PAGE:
| News

Larger text Larger text Smaller text Smaller text | Order Photo Reprints

Aarons deal finalized; Shallenberger takes over building

Email Newsletters

Click here to sign up for one of our email newsletters.

'American Coyotes' Series

Traveling by Jeep, boat and foot, Tribune-Review investigative reporter Carl Prine and photojournalist Justin Merriman covered nearly 2,000 miles over two months along the border with Mexico to report on coyotes — the human traffickers who bring illegal immigrants into the United States. Most are Americans working for money and/or drugs. This series reports how their operations have a major impact on life for residents and the environment along the border — and beyond.

Friday, July 19, 2013, 6:45 p.m.

The sale of Connellsville's Aaron's building is complete and official.

Businessman Terry “Tuffy” Shallenberger Jr. is the new owner.

The building, located on North Pittsburgh Street, was a longtime furniture store in the city. The store closed in 1978, and the building caused the city many problems as it deteriorated over the years.

Eventually, the city took ownership of the structure.

Connellsville Mayor Charles Matthews and Councilman Brad Geyer said the sale was complete on Thursday. Matthews said Shallenberger had taken the city's locks off the building on Friday morning and had replaced them with his own.

“I talked to him today,” said Matthews. “The plans are to restore and remodel everything like it was made. (But the) engineers have to get in and see how good or bad things are. He's enthusiastic,” Matthews said of Shallenberger.

Several attempts to reach Shallenberger on Friday were unsuccessful.

Connellsville Redevelopment Authority Executive Director Michael Edwards was happy with the news.

“That's great news,” said Edwards.

He said Shallenberger, unlike many who have made their money and left, has put his money back into the community.

Shallenberger has been part of the Connellsville Canteen Coffee Shop project, a structure along West Crawford Avenue, next to Artworks.

Edwards said the move may free up $200,000 in funds, set aside since 2008 from the Community Development Block Grant program. The city had designated those funds for the demolition of the building. The city may now go back and use those funds at its discretion for other projects.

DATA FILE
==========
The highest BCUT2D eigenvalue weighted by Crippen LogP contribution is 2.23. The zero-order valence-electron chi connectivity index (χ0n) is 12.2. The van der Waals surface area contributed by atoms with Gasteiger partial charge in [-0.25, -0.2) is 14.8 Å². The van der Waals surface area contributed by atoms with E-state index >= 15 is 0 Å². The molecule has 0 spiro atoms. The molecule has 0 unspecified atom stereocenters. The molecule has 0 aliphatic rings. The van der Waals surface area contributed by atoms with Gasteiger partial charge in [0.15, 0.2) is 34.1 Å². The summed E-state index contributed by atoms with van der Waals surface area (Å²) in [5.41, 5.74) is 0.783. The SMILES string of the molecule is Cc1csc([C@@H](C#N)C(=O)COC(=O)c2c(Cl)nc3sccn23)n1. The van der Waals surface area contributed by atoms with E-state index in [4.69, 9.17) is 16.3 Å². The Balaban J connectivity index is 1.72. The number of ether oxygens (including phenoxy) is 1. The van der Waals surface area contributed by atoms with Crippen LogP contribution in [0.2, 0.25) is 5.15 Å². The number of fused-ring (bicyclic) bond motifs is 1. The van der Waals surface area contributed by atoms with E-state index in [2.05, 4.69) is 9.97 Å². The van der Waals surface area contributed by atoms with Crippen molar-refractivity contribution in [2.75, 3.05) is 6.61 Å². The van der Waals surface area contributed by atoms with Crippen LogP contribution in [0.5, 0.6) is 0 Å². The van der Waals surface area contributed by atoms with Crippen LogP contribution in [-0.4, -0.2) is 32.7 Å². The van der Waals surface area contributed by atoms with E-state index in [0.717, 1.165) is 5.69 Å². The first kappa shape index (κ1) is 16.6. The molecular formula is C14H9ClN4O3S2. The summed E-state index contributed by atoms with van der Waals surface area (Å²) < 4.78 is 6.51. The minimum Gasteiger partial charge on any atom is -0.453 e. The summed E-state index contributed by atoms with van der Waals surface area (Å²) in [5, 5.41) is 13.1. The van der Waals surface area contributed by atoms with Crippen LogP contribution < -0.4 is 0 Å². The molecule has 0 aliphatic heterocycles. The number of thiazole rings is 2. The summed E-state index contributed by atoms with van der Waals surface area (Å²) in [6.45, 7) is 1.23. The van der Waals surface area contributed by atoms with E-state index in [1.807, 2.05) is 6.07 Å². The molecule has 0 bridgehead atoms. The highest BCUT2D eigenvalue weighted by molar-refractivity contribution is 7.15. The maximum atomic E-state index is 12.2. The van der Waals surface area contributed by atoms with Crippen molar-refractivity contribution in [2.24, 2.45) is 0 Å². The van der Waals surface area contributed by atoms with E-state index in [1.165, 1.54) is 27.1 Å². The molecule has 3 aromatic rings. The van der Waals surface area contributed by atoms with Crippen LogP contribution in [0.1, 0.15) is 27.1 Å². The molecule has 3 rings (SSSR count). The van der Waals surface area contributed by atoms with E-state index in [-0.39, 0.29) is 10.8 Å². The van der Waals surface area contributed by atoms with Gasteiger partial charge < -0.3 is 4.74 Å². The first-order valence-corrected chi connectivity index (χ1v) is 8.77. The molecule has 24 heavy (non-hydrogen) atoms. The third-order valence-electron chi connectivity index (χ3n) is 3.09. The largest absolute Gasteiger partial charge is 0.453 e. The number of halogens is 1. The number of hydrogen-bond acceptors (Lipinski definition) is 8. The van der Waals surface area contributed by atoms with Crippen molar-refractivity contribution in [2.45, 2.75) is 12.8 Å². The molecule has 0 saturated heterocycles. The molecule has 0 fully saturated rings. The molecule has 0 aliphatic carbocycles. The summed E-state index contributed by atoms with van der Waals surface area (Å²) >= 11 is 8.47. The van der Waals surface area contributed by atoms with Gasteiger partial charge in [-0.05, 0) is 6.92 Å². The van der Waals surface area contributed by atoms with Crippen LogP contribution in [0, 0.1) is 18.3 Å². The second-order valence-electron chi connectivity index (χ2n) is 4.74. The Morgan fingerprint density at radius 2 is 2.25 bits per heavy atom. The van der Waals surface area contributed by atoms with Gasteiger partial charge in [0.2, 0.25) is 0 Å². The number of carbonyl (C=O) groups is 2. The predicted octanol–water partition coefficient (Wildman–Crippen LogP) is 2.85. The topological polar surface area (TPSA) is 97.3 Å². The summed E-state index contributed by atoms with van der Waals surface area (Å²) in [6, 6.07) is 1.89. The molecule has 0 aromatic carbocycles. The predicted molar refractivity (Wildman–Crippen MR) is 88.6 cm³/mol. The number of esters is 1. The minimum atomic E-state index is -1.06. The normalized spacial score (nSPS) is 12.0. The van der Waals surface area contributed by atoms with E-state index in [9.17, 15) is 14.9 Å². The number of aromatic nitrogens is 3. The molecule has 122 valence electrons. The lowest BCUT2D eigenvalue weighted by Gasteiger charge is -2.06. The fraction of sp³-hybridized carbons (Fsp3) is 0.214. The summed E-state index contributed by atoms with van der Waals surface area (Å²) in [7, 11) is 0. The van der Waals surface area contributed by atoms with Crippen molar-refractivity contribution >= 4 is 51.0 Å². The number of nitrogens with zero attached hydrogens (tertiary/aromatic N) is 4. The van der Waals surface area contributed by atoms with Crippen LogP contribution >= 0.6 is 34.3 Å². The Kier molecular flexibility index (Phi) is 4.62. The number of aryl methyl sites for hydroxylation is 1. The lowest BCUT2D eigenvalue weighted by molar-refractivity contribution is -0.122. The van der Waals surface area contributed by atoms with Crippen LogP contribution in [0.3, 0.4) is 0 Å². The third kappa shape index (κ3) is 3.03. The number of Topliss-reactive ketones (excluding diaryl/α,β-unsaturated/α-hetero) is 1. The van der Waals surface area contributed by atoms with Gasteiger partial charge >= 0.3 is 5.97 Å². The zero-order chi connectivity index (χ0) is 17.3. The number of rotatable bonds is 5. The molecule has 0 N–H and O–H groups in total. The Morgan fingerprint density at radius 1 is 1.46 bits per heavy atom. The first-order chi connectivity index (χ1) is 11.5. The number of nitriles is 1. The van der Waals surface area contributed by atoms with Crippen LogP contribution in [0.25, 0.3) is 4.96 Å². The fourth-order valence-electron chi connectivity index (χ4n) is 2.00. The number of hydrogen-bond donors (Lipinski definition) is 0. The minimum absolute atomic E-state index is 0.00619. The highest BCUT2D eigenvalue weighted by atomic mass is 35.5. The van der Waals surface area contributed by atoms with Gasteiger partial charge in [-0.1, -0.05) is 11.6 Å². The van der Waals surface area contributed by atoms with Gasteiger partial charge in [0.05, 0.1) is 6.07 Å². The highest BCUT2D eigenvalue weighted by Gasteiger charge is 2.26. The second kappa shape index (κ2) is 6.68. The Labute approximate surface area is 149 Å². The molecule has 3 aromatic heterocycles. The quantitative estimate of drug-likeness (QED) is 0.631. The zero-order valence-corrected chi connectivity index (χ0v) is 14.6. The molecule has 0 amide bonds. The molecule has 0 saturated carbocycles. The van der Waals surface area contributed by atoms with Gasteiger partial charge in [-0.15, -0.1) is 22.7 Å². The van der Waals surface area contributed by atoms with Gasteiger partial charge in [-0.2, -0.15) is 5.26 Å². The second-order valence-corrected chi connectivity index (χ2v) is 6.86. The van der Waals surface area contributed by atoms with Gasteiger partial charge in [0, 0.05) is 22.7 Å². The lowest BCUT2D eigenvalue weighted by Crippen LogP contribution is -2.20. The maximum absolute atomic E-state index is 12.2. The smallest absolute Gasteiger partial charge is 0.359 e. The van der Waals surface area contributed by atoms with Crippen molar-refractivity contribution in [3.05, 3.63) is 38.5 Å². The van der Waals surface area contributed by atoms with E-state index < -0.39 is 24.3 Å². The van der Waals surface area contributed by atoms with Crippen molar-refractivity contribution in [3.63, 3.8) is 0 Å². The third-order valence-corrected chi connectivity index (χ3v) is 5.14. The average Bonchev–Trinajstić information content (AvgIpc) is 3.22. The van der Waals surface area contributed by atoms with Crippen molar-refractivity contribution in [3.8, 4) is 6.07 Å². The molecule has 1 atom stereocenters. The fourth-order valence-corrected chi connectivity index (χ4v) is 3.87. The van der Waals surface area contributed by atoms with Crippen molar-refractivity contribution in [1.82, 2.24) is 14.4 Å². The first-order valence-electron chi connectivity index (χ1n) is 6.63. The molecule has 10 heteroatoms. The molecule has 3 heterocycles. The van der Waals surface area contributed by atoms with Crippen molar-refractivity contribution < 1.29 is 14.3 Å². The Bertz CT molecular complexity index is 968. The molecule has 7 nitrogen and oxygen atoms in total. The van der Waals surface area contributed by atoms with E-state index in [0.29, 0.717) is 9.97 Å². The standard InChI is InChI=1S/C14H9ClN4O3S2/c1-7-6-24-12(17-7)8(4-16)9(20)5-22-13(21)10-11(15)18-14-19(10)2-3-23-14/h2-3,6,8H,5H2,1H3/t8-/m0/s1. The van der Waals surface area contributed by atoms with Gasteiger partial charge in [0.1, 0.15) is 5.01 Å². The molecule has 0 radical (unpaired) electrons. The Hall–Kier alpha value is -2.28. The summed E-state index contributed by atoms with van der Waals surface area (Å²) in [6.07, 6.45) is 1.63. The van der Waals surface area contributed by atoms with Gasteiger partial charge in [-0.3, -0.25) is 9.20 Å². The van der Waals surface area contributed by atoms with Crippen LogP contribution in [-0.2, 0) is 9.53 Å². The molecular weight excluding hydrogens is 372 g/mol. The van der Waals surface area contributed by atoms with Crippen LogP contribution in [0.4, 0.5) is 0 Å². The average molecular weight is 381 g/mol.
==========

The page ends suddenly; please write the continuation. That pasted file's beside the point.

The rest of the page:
He said those funds were to be used in three years, but the state, being made aware of the possible sale of the building, has allowed the city a total of five years.

According Edwards, the redevelopment authority will now present a list of the possible uses for the funds to city council. Then a public hearing, probably before the Aug. 21 council meeting, will be held to discuss which projects to forward for state approval.

Edwards said the redevelopment of the business district, of which an Aaron's building project would become a part of, has been growing stronger, since it was started four years ago.

In May, council approved an agreement of sale that would transfer the property to Shallenberger on the condition that he either restores, renovates or demolishes the building within 18 months of the property transfer.

Shallenberger bought the property from the city for $1.

In June, the city agreed to spend $25,000 to purchase different parcels of land surrounding the building at the corner of Apple and Pittsburgh streets and included them in the sale of the building for the $1 transaction price.

Council transferred the $25,000 for the parcel purchases from the city's parking authority fund to the general fund.

Matthews said the transfer was a one-time thing and would more than likely not be replaced to the parking authority fund.

“If we couldn't have acquired that adjacent property, Tuffy wouldn't take the (Aaron's) building,” said Geyer on Friday, crediting the mayor for his work on the deal.

This week, council agreed to pay any unpaid and delinquent real estate taxes on building in the amount of $6,539.72 to the Fayette County Tax Claim Bureau. That money was designated to come from the parking fund as well.

City officials said the sale of the property from the city to Shallenberger was free and clear of any tax liens, but it was discovered through title transfer that there were delinquent real estate taxes. The city is responsible for those taxes since they were already submitted to the tax claim bureau.

Also as part of the resolution, council approved payment of the realty transfer taxes in the amount of $655.96 to the Office of the Recorder of Deeds of Fayette County.

Matthews said he believes the city will be getting the $6,000 back for the county and school district taxes.

”I thought we had been exonerated,” said Matthews. “We're checking with the county and the school district now.”

Karl Polacek is a staff writer for Trib Total Media. He can be reached at or 724-626-3538.

Subscribe today! Click here for our subscription offers.



Show commenting policy

Most-Read Fayette

  1. Additional charges filed in Connellsville vandalism case
  2. Ceremony, parade mark start of 61st annual Fayette County Fair
  3. Connellsville Lions Club concert series continues through Sept. 6
  4. Woman accused of stabbing man at Fayette housing complex
  5. Fayette man gets house arrest in prescription painkiller scheme
  6. Connellsville’s Porter Theater to present ‘Seven Brides’
  7. Musical ‘Seven Brides for Seven Brothers’ to be performed in Connellsville
  8. Fair weather expected for opening of Fayette County Fair
  9. Fayette warden wants to add 8 full-timers
  10. 3 taken into custody after shots fired at East Park in Connellsville
  11. Lower Tyrone man’s appeal on sewage permit denied, but supervisors sympathetic